While some recent results of the vibration of the cutting tool are used to control and to improve the cutting surface. According to Zahia Hessainia et al. [11], one of the most important aims of experiments related to manufacturing was to achieve the desired surface roughness with the optimal cutting tool vibration. The goal was to minimize surface roughness, the exploitation of the response surface methodology optimization seemed to be a helpful technique. Antic A. et al. [12] thought tool wear was correlated to surface quality of the workpiece. The cutting parameters were altered to improve the surface quality while monitoring spindle vibration to show that process control of the process was possible.

Though someone considered the deflection of workpiece, they just regarded the workpiece as an Euler-Bernoulli beam which neglected the transverse shear as well as the rotary inertia. Although it is simple and can provide reasonable engineering approximations in many cases, it tends to slightly overestimate the natural frequencies. This problem is exacerbated for the natural frequencies of the higher modes. Besides, the prediction is better for slender beams than non-slender beams. However, Timoshenko beam can solve this problem. To do more accurate estimation, this paper is based on the theory of Chen C. K. et al. [9] and analyses the deflection of workpiece with the help of Timoshenko beam theory, and then goes on with stability analysis. Finally, we compare them with the results which ignore the elastic effects of workpiece.

2. Dynamic cutting model

2.1. Determine the deflection of the workpiece with Timoshenko beam theory

Timoshenko (1921, 1922) [13, 14] proposed the Timoshenko beam theory which considered the effect of shear as well as the effect of rotation relative to the Euler-Bernoulli beam. It is a great improvement for non-slender beams and for high-frequency responses where shear or rotary effects can play an important role and can’t be neglected. Besides, several authors have obtained the frequency equations and the mode shapes corresponding to various boundary conditions based on Timoshenko beam theory [15-18].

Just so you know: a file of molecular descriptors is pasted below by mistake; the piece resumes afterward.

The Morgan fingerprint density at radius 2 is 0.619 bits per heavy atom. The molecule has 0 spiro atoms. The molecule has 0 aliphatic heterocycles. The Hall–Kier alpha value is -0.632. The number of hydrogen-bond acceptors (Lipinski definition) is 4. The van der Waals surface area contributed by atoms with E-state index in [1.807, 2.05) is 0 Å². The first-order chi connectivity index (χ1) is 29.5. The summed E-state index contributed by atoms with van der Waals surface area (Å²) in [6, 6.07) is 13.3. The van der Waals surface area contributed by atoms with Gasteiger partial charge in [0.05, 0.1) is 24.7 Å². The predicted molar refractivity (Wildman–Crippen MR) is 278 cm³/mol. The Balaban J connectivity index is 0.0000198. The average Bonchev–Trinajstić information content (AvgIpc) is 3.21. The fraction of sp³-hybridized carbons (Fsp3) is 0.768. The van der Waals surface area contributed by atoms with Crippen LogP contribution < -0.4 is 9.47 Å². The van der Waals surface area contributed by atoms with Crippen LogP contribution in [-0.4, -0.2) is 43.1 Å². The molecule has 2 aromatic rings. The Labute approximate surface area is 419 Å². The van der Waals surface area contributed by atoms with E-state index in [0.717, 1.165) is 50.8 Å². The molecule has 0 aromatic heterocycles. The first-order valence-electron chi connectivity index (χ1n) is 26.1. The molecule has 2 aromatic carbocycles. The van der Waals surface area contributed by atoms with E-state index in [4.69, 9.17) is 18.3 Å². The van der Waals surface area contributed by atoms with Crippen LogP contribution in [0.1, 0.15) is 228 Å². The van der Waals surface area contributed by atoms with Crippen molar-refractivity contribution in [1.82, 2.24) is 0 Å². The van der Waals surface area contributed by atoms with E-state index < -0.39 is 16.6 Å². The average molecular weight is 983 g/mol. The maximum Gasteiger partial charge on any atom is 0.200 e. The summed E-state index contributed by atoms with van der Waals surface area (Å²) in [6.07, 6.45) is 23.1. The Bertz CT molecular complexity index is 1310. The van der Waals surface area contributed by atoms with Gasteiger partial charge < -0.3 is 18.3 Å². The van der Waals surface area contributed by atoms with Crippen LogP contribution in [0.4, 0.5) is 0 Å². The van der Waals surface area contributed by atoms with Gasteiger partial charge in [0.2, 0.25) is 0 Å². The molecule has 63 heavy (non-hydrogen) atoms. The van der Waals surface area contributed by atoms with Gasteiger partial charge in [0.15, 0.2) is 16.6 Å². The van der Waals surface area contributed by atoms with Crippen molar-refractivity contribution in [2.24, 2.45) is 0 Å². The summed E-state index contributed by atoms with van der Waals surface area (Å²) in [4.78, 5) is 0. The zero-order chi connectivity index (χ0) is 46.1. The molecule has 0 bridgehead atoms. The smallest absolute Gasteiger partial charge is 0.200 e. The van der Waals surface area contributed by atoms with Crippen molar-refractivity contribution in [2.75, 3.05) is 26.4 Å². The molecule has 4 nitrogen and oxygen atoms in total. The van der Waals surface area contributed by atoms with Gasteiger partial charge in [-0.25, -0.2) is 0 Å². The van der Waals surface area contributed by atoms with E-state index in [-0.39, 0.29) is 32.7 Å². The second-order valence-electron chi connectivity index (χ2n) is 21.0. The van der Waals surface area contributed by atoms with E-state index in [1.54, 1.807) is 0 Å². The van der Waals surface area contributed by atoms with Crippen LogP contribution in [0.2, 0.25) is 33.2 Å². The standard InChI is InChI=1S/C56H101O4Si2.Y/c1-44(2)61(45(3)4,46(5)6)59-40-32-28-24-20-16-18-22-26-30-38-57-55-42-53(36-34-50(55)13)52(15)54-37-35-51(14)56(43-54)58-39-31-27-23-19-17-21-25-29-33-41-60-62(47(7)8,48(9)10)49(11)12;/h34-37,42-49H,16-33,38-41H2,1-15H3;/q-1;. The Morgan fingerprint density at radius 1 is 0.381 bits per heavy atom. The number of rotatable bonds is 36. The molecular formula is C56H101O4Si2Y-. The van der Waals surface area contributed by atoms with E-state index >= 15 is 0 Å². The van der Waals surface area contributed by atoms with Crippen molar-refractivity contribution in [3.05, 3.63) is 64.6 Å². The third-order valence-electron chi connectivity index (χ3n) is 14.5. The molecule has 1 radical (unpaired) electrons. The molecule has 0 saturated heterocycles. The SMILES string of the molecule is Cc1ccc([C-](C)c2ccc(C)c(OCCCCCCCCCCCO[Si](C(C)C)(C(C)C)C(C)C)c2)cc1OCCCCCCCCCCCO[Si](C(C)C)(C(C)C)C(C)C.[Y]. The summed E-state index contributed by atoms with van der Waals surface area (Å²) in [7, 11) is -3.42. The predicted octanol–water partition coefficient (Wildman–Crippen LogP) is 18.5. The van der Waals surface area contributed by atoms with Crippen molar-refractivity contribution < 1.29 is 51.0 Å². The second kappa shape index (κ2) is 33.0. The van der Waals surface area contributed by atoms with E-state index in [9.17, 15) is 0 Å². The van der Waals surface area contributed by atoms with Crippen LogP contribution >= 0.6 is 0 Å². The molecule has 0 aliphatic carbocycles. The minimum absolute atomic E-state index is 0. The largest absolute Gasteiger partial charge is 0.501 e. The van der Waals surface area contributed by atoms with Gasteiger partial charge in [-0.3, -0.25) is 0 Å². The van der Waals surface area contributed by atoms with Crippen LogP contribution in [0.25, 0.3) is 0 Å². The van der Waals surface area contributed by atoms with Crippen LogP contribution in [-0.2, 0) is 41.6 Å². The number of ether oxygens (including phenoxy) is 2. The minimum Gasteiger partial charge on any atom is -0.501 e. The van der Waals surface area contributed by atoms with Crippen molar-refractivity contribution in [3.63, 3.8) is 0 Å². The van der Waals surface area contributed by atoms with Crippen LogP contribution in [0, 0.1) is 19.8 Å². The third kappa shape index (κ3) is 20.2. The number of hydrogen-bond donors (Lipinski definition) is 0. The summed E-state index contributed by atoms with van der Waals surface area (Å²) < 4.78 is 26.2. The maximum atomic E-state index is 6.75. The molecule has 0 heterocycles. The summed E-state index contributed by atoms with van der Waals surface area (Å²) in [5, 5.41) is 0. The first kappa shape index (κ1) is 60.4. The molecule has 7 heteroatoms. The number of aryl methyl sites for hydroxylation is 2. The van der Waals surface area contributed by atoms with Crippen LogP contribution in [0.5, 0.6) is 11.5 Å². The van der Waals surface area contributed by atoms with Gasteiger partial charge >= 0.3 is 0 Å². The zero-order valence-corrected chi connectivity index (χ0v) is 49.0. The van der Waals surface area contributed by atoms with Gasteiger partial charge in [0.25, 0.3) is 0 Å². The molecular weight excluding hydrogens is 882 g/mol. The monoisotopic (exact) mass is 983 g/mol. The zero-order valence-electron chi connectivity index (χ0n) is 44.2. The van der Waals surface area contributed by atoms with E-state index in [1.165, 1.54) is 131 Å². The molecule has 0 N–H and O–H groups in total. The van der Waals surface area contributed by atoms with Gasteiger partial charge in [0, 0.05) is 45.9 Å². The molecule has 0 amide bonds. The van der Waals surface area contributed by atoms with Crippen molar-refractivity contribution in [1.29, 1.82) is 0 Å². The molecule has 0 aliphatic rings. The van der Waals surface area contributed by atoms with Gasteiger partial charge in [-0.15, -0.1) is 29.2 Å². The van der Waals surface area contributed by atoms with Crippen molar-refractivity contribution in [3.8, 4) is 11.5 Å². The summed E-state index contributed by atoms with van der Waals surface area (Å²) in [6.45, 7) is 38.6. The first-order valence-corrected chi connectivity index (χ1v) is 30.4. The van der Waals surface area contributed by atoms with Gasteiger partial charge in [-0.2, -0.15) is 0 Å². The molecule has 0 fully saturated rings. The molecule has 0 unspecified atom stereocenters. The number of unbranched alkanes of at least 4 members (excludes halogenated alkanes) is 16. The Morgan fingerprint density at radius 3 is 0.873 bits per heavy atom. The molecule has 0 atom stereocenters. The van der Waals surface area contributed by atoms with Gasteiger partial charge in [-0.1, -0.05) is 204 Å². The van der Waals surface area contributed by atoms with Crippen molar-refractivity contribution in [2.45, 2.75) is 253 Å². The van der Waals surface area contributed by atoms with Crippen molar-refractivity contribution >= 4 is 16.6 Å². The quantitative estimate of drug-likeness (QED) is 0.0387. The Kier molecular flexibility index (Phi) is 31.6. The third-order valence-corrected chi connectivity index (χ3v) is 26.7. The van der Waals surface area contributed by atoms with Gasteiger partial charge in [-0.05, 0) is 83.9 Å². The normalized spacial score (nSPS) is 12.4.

Now, workpiece is considered as a cantilever beam which is shown in Fig. 1. When there is a force performed at the free end of the workpiece, it will generate deflection. Next, we can obtain the deflection mainly with the knowledge of the literature [19].

Fig. 1. Deflection of workpiece which is considered as a Timoshenko beam

Deflection of workpiece which is considered as a Timoshenko beam

Through the combination of Lagrangian and Hamilton principle, we can get the equations of motion:

(1)
ρ A 2 v ( x , t ) t 2 - k ' G A 2 v x , t x 2 - α x , t x = f x , t ,
ρ I 2 α ( x , t ) t 2 - E I 2 α x , t x 2 - k ' G A v x , t x - α x , t = 0 ,

as well as the boundary conditions:

(2)
α x δ α 0 L = 0 ,            k ' G A v x - α δ v 0 L = 0 ,

where ρ is the density of the beam, A the cross-sectional area, I the area moment of inertia of the cross-section about the neutral axis, x the axial location, t the time, v(x, t) the transverse deflection at the axial location x and time t, α(x, t) the angle of rotation of the cross-section due to the bending moment at the axial location x and time t, k' the shape factor, G the shear modulus, f(x, t) the non-conservative transverse force per unit length.

As the forms of v(x, t) and α(x, t) are identical, we assume that they share the same time solution T(t). Then the solution can be writen as the combination of time solution and spatial solution through separation of variable:

(3)
v x , t α x , t = T t    W x ψ x .

Substituting (3) into (1) without the term f(x, t), we can get:

(4)
T ' ' t + ω 2 T t = 0 ,
(5)
0 = k ' G A 0 0 E I W ' ' x ψ ' ' x + 0 - k ' G A k ' G A 0 W ' x ψ ' x + ρ A ω 2 0 0 ρ I ω 2 - k ' G A W x ψ x .

As W(x) and ψ(x) also have the same form, we can write them as following forms which only differ by a constant:

(6)
W x ψ x = d u e r x ,

where d is the constant coefficient, u a vector of constant numbers and the wave number. Substituting (6) into (5) yields:

(7)
k ' G A r 2 + ρ A ω 2 - k ' G A r k ' G A r E I r 2 + ρ I ω 2 - k ' G A u = 0 .

To have a non-trivial solution, the determinant of the above matrix has to be zero:

(8)
E I r 4 + ρ I 1 + E k ' G ω 2 r 2 - ρ A ω 2 + ρ 2 I k ' G ω 4 = 0    .